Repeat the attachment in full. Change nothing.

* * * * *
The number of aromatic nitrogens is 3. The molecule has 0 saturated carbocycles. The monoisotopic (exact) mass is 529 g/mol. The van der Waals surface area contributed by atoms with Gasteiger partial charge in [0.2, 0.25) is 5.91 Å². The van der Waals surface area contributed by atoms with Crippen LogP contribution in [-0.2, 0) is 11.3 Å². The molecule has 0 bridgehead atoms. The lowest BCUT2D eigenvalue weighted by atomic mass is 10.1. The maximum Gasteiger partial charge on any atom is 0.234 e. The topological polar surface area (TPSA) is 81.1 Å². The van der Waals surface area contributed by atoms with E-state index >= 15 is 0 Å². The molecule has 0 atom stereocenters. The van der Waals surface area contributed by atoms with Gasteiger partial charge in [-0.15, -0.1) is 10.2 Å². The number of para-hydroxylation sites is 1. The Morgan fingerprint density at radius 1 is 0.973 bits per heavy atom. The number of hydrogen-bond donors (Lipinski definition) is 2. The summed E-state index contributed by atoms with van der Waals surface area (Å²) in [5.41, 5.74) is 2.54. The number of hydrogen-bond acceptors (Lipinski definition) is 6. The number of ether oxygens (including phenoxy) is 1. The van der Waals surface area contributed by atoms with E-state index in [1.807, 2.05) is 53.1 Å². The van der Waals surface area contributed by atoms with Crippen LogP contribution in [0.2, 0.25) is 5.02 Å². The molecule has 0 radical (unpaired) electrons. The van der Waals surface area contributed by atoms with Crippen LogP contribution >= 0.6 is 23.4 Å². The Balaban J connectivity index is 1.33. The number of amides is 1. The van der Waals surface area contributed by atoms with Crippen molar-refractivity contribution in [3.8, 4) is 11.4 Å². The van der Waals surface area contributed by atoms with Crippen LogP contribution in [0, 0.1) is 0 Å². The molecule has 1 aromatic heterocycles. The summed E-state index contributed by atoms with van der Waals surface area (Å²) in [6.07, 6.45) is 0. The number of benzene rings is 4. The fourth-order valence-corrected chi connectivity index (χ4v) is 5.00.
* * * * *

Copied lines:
The number of aromatic nitrogens is 3. The molecule has 0 saturated carbocycles. The monoisotopic (exact) mass is 529 g/mol. The van der Waals surface area contributed by atoms with Gasteiger partial charge in [0.2, 0.25) is 5.91 Å². The van der Waals surface area contributed by atoms with Crippen LogP contribution in [-0.2, 0) is 11.3 Å². The molecule has 0 bridgehead atoms. The lowest BCUT2D eigenvalue weighted by atomic mass is 10.1. The maximum Gasteiger partial charge on any atom is 0.234 e. The topological polar surface area (TPSA) is 81.1 Å². The van der Waals surface area contributed by atoms with E-state index >= 15 is 0 Å². The molecule has 0 atom stereocenters. The van der Waals surface area contributed by atoms with Gasteiger partial charge in [-0.15, -0.1) is 10.2 Å². The number of para-hydroxylation sites is 1. The Morgan fingerprint density at radius 1 is 0.973 bits per heavy atom. The number of hydrogen-bond donors (Lipinski definition) is 2. The summed E-state index contributed by atoms with van der Waals surface area (Å²) in [5.41, 5.74) is 2.54. The number of hydrogen-bond acceptors (Lipinski definition) is 6. The number of ether oxygens (including phenoxy) is 1. The van der Waals surface area contributed by atoms with E-state index in [1.807, 2.05) is 53.1 Å². The van der Waals surface area contributed by atoms with Crippen LogP contribution in [0.2, 0.25) is 5.02 Å². The molecule has 0 radical (unpaired) electrons. The van der Waals surface area contributed by atoms with Crippen LogP contribution >= 0.6 is 23.4 Å². The Balaban J connectivity index is 1.33. The number of amides is 1. The van der Waals surface area contributed by atoms with Crippen molar-refractivity contribution in [3.8, 4) is 11.4 Å². The van der Waals surface area contributed by atoms with Crippen LogP contribution in [0, 0.1) is 0 Å². The molecule has 1 aromatic heterocycles. The summed E-state index contributed by atoms with van der Waals surface area (Å²) in [6.07, 6.45) is 0. The number of benzene rings is 4. The fourth-order valence-corrected chi connectivity index (χ4v) is 5.00.